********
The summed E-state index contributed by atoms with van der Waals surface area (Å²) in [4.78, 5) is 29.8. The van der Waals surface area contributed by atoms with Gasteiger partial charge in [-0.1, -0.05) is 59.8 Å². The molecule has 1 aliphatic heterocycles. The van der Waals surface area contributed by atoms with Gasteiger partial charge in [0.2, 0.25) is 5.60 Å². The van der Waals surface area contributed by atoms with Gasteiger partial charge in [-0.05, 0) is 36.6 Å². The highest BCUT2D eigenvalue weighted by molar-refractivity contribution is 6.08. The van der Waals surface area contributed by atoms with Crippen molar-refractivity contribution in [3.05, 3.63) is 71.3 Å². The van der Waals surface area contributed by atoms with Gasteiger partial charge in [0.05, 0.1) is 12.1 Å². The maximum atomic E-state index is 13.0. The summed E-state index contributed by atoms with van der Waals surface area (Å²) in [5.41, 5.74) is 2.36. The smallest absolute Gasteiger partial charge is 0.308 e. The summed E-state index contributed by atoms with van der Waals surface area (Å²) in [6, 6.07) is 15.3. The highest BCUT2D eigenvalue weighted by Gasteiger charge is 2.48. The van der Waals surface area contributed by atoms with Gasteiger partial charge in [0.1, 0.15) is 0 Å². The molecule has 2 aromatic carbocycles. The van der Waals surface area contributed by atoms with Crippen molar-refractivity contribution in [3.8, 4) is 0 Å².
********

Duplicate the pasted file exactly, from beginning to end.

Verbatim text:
The summed E-state index contributed by atoms with van der Waals surface area (Å²) in [4.78, 5) is 29.8. The van der Waals surface area contributed by atoms with Gasteiger partial charge in [-0.1, -0.05) is 59.8 Å². The molecule has 1 aliphatic heterocycles. The van der Waals surface area contributed by atoms with Gasteiger partial charge in [0.2, 0.25) is 5.60 Å². The van der Waals surface area contributed by atoms with Gasteiger partial charge in [-0.05, 0) is 36.6 Å². The highest BCUT2D eigenvalue weighted by molar-refractivity contribution is 6.08. The van der Waals surface area contributed by atoms with Crippen molar-refractivity contribution in [3.05, 3.63) is 71.3 Å². The van der Waals surface area contributed by atoms with Gasteiger partial charge in [0.05, 0.1) is 12.1 Å². The maximum atomic E-state index is 13.0. The summed E-state index contributed by atoms with van der Waals surface area (Å²) in [5.41, 5.74) is 2.36. The smallest absolute Gasteiger partial charge is 0.308 e. The summed E-state index contributed by atoms with van der Waals surface area (Å²) in [6, 6.07) is 15.3. The highest BCUT2D eigenvalue weighted by Gasteiger charge is 2.48. The van der Waals surface area contributed by atoms with Gasteiger partial charge in [0.1, 0.15) is 0 Å². The molecule has 2 aromatic carbocycles. The van der Waals surface area contributed by atoms with Crippen molar-refractivity contribution in [3.8, 4) is 0 Å².